Network optimization

SUPPLY CHAIN STRATEGY

How do you balance between accuracy and complexity when assessing and optimizing your warehouse footprint?

 

All companies operating a physical supply chain periodically need to assess the logistical network to make sure it is cost efficient and delivers on current as well as future customer service requirements. A total optimization of warehouse footprint usually requires significant effort and resources to provide strategic guidance for needed changes. Given the potential magnitude of investments and impact on running costs, decision makers often push for a high level of details and accuracy. This tends to lead to high complexity in data gathering and analyses and surprisingly often counteracts the ambition by undermining findings when data integrity or analysis methods are questioned. A typical response to that is to involve one of the logistics network optimization tools available on the market, in order to allow complex analyses and add credibility to the final results. This risk however is that the optimization tool only acts as a “black box” that hides the analyses (or make them too complex for the human brain to interpret) instead of adding the desired level of accuracy.

 

All in all, the key question for any footprint optimization project is to balance between complexity and accuracy in order to get results that deliver on ambitions defined. Our experience is that there are a couple of guiding principles that can help you avoid these pitfalls.

  1. Always start from a future customer perspective and secure that all analyses are based on forecasted volumes and customer requirements on a given time horizon (typically 5-8 years). Make sure to involve sales, marketing, R&D or anyone else in the company that have input on this and can validate assumptions. A common mistake is to do a logistical network optimization as an internal exercise in the supply chain function, which adds significant risks for the end result.
  2. Define a simple and crystal-clear analysis model that captures all evaluation criteria (cost and service) and spend time on communicating this to all stakeholders. Surprisingly often re-work is required in later phases due to misunderstanding around simple cost definitions.
  3. Be smart when collecting data on current situation. It is very tempting to ask for “everything” to keep all options open for how you want to simulate the network – but it will just lead to a lot of wasted efforts and increased complexity in modelling. Instead, focus on defining early on how you want to model the current network/baseline and focus your data collection on the most critical data points. Don’t be afraid to simplify as long as the overlying principles of the model is kept intact.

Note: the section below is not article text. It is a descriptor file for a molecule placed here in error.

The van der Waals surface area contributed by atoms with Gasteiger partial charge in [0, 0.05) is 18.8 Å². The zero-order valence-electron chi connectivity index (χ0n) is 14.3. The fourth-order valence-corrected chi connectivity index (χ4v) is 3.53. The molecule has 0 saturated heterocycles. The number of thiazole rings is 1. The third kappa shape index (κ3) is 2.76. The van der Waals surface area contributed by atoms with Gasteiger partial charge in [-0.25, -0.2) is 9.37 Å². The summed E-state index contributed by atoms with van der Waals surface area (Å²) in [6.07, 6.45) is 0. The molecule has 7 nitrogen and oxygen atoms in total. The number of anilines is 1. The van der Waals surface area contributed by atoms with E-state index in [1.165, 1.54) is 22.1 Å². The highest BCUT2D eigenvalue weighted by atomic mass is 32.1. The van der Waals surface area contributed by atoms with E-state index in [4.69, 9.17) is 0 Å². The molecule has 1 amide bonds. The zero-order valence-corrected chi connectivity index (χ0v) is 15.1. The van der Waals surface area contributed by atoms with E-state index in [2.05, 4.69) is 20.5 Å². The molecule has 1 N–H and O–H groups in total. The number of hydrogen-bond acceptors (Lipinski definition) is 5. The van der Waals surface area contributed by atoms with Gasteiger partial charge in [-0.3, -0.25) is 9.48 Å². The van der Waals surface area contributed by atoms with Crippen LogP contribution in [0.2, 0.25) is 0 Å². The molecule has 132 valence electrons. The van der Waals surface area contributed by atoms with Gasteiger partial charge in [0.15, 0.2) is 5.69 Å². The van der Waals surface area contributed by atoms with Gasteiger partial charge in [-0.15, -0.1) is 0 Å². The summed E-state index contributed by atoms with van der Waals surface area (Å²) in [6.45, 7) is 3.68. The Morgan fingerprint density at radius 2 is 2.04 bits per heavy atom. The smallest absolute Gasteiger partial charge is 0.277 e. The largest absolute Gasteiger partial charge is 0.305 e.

4. Allow sufficient time for data gathering, and when your feel your done allow as much time for data washing and validation with key stakeholders. Do not move into analyses before everyone have confidence in the data and the granularity level it has.
  5. Avoid politics based on the current footprint. This is extremely hard but usually is key to securing a robust end results. Make it clear to everyone that the analysis need to be based on a “white paper” approach in order to identify the most optimal setup, then in later phases it will be aligned with current footprint to determine a final recommendation on footprint that also include costs for realization. A common mistake is to very early define “no touch” warehouses and exclude them from the analysis, it might be convenient from a political perspective or reduce complexity but it will also deteriorate the total outcome of the optimization.
  6. Reduce complexity in optimization by focusing on a limited number of scenario exploiting different supply chain strategies (e.g. continental hub-and-spoke, dedicated geography, dedicated product range, dedicated by sales channel). Running iterative simulations within each strategy quickly produces results that help you narrow down the options further.
  7. Use tools to support complex modelling – but do not use a more sophisticated tool than you need to solve the optimization. Quite often an Excel based simulation will be sufficient. If you venture for one of the more advanced specialized software on the market – make sure to understand business drivers and the logic of optimization. The risk otherwise is that you end up with a “black box result”, which you will have a hard time explaining the rationale for.
  8. Allow time for discussions and communication. The outcome will not be worth much if key stakeholders don’t buy in on results and recommendations – so make sure everyone understands the analyses and have had an opportunity to speak their mind. Referencing back to #1, this will be especially important for stakeholders outside the supply chain function.

 

If you successfully follow these guidelines you’ll have a much higher chance of both arriving at a solid recommendation for future footprint and making sure you bring key stakeholders in the organization along on the change journey.

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